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"...The church of the living God, the pillar and ground of the truth."
I Timothy 3:15
J. Du Pre
From The Baptist Pulpit of the United States, 1860
Trust in God is inconsistent with a departure from any known or obvious duty. He has nowhere promised protection, deliverance, support in trouble, or any blessing whatever, to those who wilfully depart from the path of duty; or use, when involved in difficulty of any kind, unlawful means to extricate themselves.
Had not Daniel been in the path of duty, when he was arrested and thrown into the den of lions, he could not have expected the Divine interposition in his behalf. It would have been presumption to have done so. There is on record no promise to meet our exigencies if we go beyond the limit of duty, or pursue a course contrary to the plainly revealed will of God.
Trust in God is equally inconsistent with a careless and inconsiderate course. The language of the Saviour, (Matt. 6:25-30) has been greatly perverted to this purpose. The meaning attached by some to these words, is that they authorize the utmost indifference to our future temporal condition and welfare. But this is not the meaning of the Divine teacher. The expression "take no thought" means literally "be not over anxious"—indulge no such painful anxiety about your future safety, as will paralyze your efforts, and induce a distrust of the promised protection and care of God.
But the counsel of Christ in this passage is capable of a practical test. Let an individual interpret it literally, and actually "take no thought" for his life, and see what his condition will be; see whether he will have food to eat, and raiment to put on; see whether he will be miraculously delivered from dangers and difficulties, which common prudence would have enabled him to avoid.
We should be exceedingly careful how we misapply and torture Scripture. We are encouraged to trust in God, yet it is only in the use of the means of his own appointment. In other words, having made every necessary effort to procure the means of support, or to shield ourselves from evils to which we may be exposed, then, and not till then, are we warranted to cast our care upon the Lord; and then too, and not before, will he care for us. (I Pet. 5:7)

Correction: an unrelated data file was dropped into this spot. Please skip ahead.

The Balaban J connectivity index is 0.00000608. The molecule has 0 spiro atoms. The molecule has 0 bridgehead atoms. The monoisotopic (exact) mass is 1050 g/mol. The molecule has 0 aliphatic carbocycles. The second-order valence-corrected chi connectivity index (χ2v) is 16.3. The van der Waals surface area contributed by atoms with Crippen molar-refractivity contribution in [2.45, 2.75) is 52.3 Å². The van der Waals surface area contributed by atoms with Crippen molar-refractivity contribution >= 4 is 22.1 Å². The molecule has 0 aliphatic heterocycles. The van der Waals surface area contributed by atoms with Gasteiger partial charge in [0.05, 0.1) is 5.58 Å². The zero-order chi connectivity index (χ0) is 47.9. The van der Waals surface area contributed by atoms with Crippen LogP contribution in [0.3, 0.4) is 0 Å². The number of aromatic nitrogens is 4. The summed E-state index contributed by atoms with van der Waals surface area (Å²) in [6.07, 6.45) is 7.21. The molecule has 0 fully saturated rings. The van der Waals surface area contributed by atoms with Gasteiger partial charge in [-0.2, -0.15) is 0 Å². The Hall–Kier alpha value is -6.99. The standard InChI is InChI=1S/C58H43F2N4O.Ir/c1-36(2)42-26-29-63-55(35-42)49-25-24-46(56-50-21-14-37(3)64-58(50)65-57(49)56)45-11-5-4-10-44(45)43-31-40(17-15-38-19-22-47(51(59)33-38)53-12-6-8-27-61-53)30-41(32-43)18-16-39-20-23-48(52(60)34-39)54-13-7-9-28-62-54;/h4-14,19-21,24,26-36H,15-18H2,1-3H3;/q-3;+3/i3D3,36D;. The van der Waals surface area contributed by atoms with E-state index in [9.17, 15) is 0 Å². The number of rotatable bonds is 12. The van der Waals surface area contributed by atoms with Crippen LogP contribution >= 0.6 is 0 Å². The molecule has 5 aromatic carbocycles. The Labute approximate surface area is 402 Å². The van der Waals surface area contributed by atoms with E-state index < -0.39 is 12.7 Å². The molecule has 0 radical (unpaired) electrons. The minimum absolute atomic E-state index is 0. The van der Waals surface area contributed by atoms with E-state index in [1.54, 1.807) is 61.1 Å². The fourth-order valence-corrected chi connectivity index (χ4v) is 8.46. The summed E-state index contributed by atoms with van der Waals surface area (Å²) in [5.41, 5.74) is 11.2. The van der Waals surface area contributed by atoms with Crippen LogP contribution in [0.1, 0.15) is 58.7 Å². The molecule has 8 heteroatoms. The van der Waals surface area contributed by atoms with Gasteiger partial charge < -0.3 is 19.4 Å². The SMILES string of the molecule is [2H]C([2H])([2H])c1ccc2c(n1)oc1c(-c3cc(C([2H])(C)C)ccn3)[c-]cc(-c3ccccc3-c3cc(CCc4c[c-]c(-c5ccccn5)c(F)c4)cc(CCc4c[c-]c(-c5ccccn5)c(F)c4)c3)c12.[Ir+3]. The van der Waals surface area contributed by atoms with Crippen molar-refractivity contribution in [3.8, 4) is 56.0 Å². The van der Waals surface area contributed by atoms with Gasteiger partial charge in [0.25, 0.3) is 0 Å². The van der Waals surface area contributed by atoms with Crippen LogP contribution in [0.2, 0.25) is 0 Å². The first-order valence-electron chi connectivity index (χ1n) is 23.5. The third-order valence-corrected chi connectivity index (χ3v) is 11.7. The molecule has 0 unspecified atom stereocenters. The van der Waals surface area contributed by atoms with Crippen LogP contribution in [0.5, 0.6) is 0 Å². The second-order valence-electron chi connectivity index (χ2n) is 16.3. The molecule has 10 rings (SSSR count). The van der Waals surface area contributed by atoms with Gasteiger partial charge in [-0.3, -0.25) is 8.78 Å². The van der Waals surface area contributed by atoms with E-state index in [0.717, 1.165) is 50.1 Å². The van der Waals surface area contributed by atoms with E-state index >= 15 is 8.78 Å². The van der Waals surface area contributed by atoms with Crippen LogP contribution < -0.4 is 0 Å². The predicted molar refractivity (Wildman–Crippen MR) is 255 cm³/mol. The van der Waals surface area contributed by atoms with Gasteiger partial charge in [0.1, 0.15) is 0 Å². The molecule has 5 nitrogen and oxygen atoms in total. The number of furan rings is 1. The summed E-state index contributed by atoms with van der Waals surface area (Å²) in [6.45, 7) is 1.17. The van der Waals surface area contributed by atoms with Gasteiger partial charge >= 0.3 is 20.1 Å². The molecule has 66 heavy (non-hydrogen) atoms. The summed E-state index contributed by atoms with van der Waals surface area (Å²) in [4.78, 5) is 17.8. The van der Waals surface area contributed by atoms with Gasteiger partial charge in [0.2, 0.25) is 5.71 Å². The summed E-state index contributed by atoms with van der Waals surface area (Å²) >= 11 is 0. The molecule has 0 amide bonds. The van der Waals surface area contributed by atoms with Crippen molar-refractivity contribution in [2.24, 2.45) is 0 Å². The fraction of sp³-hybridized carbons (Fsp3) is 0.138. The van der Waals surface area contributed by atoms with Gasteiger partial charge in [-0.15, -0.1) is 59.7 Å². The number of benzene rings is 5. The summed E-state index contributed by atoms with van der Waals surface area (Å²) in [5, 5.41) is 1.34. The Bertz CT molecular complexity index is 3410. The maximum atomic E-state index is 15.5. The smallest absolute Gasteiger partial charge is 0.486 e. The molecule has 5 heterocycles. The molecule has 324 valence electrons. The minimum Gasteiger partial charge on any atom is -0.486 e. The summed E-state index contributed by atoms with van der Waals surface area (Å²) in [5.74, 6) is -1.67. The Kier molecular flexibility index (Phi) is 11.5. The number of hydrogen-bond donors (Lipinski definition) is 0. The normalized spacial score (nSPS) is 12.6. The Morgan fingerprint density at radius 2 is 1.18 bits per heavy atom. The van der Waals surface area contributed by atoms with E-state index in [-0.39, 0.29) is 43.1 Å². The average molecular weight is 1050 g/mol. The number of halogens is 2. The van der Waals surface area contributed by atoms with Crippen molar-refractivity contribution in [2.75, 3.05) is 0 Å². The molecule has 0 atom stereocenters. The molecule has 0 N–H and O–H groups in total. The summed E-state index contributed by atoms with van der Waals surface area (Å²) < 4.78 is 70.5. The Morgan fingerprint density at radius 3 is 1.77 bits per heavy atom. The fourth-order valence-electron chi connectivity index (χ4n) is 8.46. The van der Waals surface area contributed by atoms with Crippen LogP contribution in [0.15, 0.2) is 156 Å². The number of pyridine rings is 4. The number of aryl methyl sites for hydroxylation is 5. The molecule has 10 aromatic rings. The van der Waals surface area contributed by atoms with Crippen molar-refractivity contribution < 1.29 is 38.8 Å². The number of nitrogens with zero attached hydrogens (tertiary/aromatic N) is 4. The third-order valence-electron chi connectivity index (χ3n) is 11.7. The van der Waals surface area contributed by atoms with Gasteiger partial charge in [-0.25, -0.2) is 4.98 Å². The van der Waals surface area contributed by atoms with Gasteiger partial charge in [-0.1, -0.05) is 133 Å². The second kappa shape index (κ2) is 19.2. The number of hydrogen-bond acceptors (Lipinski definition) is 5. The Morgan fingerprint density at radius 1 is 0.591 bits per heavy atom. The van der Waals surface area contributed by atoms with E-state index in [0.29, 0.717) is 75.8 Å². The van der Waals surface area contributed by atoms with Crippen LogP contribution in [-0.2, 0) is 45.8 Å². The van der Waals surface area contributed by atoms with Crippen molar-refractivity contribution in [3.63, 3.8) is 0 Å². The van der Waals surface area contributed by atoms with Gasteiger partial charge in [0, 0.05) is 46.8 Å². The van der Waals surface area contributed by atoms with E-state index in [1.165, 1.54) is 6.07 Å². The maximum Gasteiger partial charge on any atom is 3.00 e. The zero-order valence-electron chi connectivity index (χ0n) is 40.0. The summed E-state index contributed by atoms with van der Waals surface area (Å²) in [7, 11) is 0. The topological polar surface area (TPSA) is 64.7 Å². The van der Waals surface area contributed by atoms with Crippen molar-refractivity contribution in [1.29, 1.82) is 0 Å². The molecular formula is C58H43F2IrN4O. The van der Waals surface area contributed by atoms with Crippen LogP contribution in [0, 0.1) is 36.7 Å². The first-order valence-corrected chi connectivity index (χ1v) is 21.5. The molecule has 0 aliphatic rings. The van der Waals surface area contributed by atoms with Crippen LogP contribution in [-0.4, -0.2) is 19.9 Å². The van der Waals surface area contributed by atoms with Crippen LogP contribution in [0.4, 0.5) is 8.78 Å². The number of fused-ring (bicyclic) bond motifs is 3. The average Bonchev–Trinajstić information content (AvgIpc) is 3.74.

Trust in God is inconsistent with all apprehension of future evil. Both these states of mind cannot exist at the same time, in the same bosom—the one is destructive of the other. If we truly confide in an Almighty arm for protection and safety, we shall feel as secure in his keeping, as if we were effectually removed from all evil. We have a remarkable illustration of this remark in the case of the apostle Paul.
Though assured that "bonds and afflictions" awaited him, wherever he went as the minister of Christ, yet what were his emotions in this gloomy prospect? Was he deterred from the course of duty? Was his attachment for Christ and his cause lessened? By no means. But hear his own composed and cheerful language: "None of these things move me; neither count I my life dear unto me, so that I might finish my course with joy." (Acts 20:24)
This is the language of strong confidence in God, and under its sustaining influence, he felt persuaded of his ultimate, perfect security. Such a state of mind, argues the present attainment of an elevated standard of piety, but one, however; which all Christians may reach.